Risk experts at an annual global conference by Commercial Risk have offered the view that global programmes are experiencing an ease in market conditions but they say rates are still increasing, adding that a hard push on buyers by insurers, could lead to more companies yet turning to captives.
Clarissa Franks, UK placement leader at Marsh, said average rate increases are reducing on most lines, with the exception of cyber. Franks said the market isn’t softening but she is seeing a broad range of outcomes and achieving rate reductions for some programmes and increases on others. But generally the trend is getting easier for buyers, she said. “It feels like a much easier trading environment to me in most areas of the market,” said the broker.
She noted that clients are beginning to be able to build towers of capacity again for D&O [director and officers], a particularly troubled line during the last couple of years, and there is much more confidence in the market.
Tony Hills, client executive at QBE, agreed that market conditions have eased, and that broadly the pace of increase is lifting. He acknowledged that insurers have, by and large, made a profit during the last couple of years, but asked: “What is a healthy margin for the company that is taking the risk and suffering the volatility when things go wrong? Last year that was around 5%-8%, but is that an appropriate margin for a company that for a couple years struggled to break even?”
He also noted the impact of high inflation on the investment returns insurers will see through 2022 and beyond. Hills said a few years ago, a lot of insurers de-risked by moving out of equities into bonds. But inflation is the enemy of the bond, said Hills. “So insurers will not have the returns from the investment side of the balance sheet to supplement any underwriting losses,” he added.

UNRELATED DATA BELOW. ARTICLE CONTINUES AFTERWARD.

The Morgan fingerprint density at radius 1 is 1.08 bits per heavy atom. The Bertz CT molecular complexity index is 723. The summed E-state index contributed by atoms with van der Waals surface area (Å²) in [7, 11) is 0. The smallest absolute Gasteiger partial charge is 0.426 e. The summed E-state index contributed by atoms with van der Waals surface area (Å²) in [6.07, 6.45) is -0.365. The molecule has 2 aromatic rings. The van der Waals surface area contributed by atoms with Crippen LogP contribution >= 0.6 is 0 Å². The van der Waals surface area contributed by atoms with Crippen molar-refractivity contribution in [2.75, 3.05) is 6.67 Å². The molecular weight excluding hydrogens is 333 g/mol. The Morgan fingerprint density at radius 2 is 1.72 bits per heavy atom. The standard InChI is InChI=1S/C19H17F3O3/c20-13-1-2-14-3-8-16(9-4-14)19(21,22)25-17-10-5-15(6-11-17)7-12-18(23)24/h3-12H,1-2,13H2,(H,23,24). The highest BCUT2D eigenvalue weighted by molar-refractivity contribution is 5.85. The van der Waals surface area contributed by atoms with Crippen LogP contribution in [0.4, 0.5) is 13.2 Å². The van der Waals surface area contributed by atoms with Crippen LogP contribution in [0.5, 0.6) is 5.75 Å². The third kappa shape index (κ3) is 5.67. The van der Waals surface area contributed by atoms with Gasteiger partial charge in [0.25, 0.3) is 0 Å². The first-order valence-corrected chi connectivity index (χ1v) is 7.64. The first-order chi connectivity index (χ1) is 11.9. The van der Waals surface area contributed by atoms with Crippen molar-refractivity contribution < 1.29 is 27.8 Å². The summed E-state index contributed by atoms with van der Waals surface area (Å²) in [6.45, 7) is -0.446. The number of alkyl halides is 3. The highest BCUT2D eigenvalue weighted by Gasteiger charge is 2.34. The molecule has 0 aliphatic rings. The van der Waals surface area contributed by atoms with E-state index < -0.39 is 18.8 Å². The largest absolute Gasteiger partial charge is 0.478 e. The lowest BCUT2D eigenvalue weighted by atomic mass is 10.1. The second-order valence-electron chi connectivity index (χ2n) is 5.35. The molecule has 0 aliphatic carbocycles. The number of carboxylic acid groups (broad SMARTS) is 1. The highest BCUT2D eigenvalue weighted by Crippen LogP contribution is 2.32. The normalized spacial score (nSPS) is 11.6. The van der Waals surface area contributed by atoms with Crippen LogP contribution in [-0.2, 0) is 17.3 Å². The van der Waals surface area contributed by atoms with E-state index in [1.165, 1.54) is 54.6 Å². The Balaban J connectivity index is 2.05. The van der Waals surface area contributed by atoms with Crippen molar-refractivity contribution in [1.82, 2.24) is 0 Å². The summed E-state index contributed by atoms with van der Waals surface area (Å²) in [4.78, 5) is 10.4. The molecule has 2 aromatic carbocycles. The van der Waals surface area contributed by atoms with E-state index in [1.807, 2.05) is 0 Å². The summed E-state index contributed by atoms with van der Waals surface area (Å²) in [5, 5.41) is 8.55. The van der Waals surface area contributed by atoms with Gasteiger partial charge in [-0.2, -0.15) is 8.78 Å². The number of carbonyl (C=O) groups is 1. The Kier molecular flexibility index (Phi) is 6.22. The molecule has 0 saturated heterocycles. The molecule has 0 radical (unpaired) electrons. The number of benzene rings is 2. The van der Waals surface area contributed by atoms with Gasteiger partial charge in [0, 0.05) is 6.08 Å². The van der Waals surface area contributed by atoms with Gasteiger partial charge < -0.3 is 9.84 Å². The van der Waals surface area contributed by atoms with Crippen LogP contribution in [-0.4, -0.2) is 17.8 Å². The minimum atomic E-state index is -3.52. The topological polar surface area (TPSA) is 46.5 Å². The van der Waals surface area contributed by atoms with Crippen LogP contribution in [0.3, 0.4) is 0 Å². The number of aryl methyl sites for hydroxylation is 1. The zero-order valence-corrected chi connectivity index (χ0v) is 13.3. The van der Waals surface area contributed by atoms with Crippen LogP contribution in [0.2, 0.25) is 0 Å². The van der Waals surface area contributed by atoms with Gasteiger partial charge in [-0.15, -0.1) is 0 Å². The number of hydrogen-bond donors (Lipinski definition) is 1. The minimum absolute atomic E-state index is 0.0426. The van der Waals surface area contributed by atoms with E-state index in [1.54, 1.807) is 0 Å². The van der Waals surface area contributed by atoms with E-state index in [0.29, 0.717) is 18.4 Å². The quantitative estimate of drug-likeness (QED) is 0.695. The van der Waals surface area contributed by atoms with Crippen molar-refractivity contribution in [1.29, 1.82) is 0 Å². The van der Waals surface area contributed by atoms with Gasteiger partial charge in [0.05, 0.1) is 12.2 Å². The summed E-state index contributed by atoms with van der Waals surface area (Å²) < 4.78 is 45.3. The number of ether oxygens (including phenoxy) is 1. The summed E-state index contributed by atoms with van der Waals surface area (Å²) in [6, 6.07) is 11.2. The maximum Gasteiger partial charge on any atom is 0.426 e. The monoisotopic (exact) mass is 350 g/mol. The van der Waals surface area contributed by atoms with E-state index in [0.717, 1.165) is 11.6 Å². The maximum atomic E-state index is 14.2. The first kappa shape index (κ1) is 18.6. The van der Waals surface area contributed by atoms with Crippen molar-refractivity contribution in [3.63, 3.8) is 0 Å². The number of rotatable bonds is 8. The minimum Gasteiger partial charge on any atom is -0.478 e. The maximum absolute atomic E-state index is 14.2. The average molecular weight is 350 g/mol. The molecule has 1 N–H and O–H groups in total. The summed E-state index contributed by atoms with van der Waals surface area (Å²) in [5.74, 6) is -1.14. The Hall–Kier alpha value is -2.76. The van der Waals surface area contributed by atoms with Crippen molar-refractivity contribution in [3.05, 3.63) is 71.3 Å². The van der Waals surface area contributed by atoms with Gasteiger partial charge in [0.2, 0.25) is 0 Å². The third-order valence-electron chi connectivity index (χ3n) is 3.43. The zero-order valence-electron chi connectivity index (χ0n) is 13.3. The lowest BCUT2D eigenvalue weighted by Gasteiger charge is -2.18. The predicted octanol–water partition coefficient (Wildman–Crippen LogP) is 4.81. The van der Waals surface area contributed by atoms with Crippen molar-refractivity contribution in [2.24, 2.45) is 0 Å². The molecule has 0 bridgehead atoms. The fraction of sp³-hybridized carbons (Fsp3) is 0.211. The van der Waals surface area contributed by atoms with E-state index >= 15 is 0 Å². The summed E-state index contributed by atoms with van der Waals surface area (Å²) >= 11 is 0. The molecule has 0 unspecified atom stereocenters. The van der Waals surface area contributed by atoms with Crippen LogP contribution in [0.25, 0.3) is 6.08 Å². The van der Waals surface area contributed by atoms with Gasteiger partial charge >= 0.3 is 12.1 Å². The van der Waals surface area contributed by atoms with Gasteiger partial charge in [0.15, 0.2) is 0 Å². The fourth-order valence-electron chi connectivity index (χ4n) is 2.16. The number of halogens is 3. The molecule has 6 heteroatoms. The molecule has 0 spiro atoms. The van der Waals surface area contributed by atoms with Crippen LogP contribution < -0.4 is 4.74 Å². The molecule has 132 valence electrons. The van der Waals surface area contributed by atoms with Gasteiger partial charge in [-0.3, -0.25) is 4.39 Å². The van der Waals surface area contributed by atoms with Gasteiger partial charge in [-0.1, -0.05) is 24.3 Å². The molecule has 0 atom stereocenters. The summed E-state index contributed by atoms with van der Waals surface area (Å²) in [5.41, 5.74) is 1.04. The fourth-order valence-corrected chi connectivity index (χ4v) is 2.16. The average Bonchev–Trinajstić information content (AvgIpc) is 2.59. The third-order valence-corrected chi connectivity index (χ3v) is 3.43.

Elke Vagenende, global head of multinationals at AIG, who spoke on how to secure the best of deals in a hard market, said that risk differentiation is key. She said this has been a trend this year, with insurers differentiating between those who actively manage the risk and want to work together with insurers on data and risk information, and those who don’t. The latter, she said, are going to struggle. “It is not just a passive relationship – it is now more important than ever to have that proactive approach,” she explained.
The risk manager on the panel, Bart Smets, head of insurance and risk at Umicore, agreed that the more information you can provide to underwriters, the better. “It is important to sit around the table and explain what you want. A tailor-made approach to insurance coverage is important. Price is important of course but it is not the only element,” he said.
When asked to look into a crystal ball to see where the market will be in six to 12 months’ time, Franks thinks things will ease further for buyers.
Hills said market predictions are notoriously tricky but, if pushed, he believes things will look similar to now. He noted many of the features that led to the current situation are still around and we now face economic uncertainty, as well as the Ukraine war. “So I would question whether we will see a fundamental shift in the way the market is going to operate over the next six to 12 months,” he said.
Smets said risk managers will start to consider whether it is useful to take out insurance at all if the insurance industry continues to push prices higher and reduces cover too much.
And Franks said she had heard a few insurance CEOs “reflecting on treading the line really carefully towards driving profitability while keeping premium volume in the market.”
“Once the client sets up a captive, it is very unusual for all lines to move out of the captive and back into the market,” she warned insurers.
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